The number of people who donated their organs after death has risen 96% in the last six years, according to new figures.

A total of 106 donors and their families made the decision to donate organs in hospitals across Scotland last year, increasing from 54 in 2007.

The statistics, released by the Scottish Government, show 341 organ transplants were carried out from deceased donors in 2013/14 - a rise of 62% since 2007/8.

Public Health Minister Michael Matheson said: "First and foremost I want to offer my thanks to every donor and every donor's family in Scotland who have demonstrated such kindness and benevolence in the face of tragic and difficult circumstances.

"It is our responsibility to ensure that people's organ donation wishes are respected and to ensure that we make every donation count.

"Over the last few years we have made important strides in raising awareness of the importance of organ donation in Scotland and have been encouraging more and more people to make their wishes known. The staff working in the NHS do a fantastic job of ensuring that those wishes are respected and as a result more and more people are able to get the life-changing transplant they require."

Some 2,110,881 people living in Scotland have made their organ donation wishes known by joining the UK Organ Donor Register. The figure means 40% of the Scottish population have registered, compared to 32% of the UK average, ministers said.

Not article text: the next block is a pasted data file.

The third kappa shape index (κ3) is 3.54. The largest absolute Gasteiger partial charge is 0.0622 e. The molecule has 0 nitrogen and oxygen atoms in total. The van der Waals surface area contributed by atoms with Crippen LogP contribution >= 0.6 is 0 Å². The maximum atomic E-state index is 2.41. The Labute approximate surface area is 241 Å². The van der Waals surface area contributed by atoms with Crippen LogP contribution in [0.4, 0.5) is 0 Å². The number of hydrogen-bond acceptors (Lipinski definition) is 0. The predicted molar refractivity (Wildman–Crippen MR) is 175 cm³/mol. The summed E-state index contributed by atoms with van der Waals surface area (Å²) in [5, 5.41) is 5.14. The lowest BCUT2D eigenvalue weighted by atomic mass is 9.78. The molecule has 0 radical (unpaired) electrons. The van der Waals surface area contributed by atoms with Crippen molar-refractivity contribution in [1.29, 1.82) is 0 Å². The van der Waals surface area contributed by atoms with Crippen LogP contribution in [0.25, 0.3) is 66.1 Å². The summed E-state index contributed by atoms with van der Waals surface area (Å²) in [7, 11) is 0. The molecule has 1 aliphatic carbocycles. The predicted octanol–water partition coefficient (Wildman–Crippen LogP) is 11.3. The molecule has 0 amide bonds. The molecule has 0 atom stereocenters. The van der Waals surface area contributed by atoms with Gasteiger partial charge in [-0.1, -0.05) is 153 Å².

Mr Matheson added: "It's important to remember, however, that around 600 people in Scotland are still waiting for an organ and we must be doing all we can to give them hope. I'd like to take this opportunity to encourage everyone to make their organ donation wishes known to their loved ones and to join the NHS Organ Donor Register."

Peter McGeehan, 64, from Dunfermline, suffered serious heart failure and was listed for a transplant in 2004. In the 10 years since a heart transplant, the father-of-two said he has thought about his donor every day.

He said: "I had to go through a huge amount of rehabilitation and there are still limitations to what I can do, but because of my donor, I've been to Europe on holiday, I've seen my grandson Harry being born, and I've watched my daughter get married.

"People take living for granted, but as I approach the 10-year anniversary I can honestly say there's never a day where I've woken up and haven't thought about my unnamed donor.

"People talk about unconditional love, and the one person who showed me that kind of love was my mother. That's exactly what my donor did for me. Without meeting me, or judging me, that person donated life to a stranger, and I couldn't be more grateful."

The Scottish Government aims to increase deceased donation rates to 26 per million of the population by 2020. This figure currently stands at 20 per million of population, up from 17.9 in 2012/13.